$35 for a ticket.
Do the math. That’s 35 cents a sip. About a buck to travel through several Italian vineyards in a night. Thank you, Luca Maroni for hosting the Italian wine event of the season; on February 4th, 2010, Cipriani’s 42nd Street hosted the third annual Alta Cucina SensofWine where over 800 people swilled a mind-boggling amount of wines.
If you’re a wine aficionado that like to explore; like, duh, a 1999 Brunello is divine, but you want to treasure hunt through a ballroom of wines, then either pick up Maroni’s book or remind yourself next year to get tickets. The event ran for four hours—I initially thought I could drop by for just an hour, but ended up staying for three just to make it through, barely a quarter of the wines present.
If you’re newer to wine, I’d suggest doing a little more research on Luca Maroni. Luca spend five years researching wine and believes tasting is a technical discipline. I haphazardly just say, “oh that’s tasty, pour me another glass,” (see my non-expert picks below). Maroni’s methods allow one to measure, evaluate, describe, and analytically argue why an individual senses and tastes within a wine, breaking down its formula.
SensofWine rates pleasantness on a 100-point scale. The rating is based on three elements: Consistency, Balance and Integrity. No one ever receives a score of 100, as there are always wine that are better. So 99 is the maximum score awarded (33 max points per element). Each of the three parameters is evaluated for their isolated objective. The elements do not affect each other. Consistency and Balance are mostly determined in the mouth while Integrity is detected primarily by the nose. A wine is pleasant when its taste genuinely recalls that of the fruit from which it was obtained. For more, check Maroni’s book “500 Top Italian Wines.”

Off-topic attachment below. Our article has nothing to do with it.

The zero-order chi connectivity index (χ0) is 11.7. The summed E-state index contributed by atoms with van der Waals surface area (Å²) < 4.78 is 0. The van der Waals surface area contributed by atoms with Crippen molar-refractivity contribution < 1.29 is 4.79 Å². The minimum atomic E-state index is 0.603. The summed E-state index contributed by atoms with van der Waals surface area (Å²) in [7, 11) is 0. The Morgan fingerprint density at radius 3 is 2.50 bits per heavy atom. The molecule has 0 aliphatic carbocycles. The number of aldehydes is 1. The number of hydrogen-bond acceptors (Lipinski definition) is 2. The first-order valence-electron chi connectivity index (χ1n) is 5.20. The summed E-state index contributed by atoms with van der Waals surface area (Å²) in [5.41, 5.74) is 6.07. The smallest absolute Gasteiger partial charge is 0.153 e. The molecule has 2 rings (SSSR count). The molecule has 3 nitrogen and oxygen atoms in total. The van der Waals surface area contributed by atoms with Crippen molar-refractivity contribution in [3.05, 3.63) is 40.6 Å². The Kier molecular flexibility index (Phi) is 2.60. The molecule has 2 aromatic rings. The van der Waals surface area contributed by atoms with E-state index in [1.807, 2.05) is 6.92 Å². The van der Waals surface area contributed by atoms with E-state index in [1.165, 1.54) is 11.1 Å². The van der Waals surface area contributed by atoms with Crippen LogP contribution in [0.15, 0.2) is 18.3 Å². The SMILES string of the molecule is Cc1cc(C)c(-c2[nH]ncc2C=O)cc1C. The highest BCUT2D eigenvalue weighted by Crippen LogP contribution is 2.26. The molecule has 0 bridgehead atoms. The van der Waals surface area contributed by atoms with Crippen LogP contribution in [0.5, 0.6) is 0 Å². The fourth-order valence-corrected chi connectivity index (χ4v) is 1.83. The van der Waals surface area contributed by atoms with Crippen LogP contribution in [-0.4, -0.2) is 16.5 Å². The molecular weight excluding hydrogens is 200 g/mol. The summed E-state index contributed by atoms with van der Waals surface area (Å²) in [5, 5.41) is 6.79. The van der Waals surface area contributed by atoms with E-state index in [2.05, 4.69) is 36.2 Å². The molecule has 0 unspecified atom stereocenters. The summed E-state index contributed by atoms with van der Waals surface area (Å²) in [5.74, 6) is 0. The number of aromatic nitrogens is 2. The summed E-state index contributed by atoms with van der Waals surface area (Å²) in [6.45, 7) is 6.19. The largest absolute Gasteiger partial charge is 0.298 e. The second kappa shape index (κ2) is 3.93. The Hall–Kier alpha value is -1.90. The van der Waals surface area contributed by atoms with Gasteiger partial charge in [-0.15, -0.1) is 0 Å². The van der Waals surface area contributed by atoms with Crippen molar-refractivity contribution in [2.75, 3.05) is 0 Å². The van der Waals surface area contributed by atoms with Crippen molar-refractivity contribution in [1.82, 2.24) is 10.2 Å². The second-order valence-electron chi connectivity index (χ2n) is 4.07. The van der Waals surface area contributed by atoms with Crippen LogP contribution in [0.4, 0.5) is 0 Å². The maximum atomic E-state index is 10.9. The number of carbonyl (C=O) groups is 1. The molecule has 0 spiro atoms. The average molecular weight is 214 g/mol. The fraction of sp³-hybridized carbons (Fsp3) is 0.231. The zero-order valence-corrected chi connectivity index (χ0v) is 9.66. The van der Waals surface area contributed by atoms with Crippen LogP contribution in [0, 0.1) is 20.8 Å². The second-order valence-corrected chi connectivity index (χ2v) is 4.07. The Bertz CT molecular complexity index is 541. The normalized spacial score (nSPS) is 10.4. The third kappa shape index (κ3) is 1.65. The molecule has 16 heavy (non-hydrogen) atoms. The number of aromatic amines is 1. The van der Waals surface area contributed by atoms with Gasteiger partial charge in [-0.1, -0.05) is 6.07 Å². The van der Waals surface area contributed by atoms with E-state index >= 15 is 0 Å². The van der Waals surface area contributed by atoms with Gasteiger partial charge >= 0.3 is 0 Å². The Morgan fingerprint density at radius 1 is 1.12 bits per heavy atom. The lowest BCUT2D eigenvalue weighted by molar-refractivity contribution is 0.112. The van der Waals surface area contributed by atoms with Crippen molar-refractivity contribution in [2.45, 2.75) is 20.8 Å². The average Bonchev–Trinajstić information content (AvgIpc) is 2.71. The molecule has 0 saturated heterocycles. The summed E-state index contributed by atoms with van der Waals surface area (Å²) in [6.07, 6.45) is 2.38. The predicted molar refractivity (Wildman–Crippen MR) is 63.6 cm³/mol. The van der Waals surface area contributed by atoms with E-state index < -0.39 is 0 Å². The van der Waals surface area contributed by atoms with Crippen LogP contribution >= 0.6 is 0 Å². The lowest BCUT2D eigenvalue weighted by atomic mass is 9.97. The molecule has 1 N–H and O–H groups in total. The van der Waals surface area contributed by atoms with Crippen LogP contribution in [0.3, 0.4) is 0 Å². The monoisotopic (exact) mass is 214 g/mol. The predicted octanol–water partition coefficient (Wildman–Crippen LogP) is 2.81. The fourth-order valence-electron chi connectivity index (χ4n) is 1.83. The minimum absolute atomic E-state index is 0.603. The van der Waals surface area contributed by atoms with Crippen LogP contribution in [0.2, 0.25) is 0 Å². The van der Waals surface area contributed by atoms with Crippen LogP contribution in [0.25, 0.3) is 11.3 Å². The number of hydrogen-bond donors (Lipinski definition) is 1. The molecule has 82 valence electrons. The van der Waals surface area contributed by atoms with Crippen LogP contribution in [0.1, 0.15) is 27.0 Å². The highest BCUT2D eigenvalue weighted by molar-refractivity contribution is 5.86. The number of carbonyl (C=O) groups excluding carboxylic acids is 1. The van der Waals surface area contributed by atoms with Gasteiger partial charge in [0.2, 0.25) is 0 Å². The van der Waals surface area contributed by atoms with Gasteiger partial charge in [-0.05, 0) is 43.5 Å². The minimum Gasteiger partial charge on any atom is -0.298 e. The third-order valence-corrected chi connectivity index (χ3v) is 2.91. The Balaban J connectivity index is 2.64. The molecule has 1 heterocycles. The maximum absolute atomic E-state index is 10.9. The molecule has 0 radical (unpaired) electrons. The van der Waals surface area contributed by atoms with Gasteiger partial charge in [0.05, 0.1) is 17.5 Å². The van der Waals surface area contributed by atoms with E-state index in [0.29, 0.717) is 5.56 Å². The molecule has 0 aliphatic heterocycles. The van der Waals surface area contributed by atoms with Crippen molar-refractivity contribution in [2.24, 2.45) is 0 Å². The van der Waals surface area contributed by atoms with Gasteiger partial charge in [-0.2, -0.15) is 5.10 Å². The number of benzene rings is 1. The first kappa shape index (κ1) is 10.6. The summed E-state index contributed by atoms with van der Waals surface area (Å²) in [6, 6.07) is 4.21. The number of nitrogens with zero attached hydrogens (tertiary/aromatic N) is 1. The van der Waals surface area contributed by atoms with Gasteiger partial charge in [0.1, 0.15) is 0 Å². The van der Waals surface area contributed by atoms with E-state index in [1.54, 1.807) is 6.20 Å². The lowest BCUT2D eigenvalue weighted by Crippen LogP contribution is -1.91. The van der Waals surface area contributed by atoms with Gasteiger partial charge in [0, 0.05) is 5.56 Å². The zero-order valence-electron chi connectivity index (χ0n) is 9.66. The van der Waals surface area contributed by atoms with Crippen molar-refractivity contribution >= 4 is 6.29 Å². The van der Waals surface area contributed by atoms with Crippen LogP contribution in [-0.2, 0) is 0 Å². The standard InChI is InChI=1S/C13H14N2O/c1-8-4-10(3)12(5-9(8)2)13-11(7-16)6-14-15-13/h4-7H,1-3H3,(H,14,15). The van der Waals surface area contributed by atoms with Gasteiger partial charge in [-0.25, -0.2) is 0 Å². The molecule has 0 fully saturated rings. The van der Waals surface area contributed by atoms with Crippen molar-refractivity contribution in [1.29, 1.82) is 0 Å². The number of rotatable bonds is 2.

I meandered through the long white tables with my glass in hand, trying to swill as much as possible, but probably only made it through a quarter before my palate gave up differentiating. There was also an excellent buffet of hot food and an extensive cheese table. Despite the incredible amount of people, the event hall accommodated everyone extremely well and one never waited more than a few seconds to taste the next wine. I highly recommend this as a classy date to impress that wine lover.
Through my limited selection, I personally enjoyed Il Bricco, a Syrah from Puglia reminiscent of dark, indulgent chocolate. For a white, the Casle Vecchio made from Pecorino grapes and produced by Farnese, smelled heavly like the lightly, most elegant floral perfume!
1934 – Number of pages in Marino’s book.
20 – Number of years of experience through writing and studying
150,000 – Number of wines Marino has tasted in his lifetime
1,200 – Number of glasses used in the night
800 – Number of tickets sold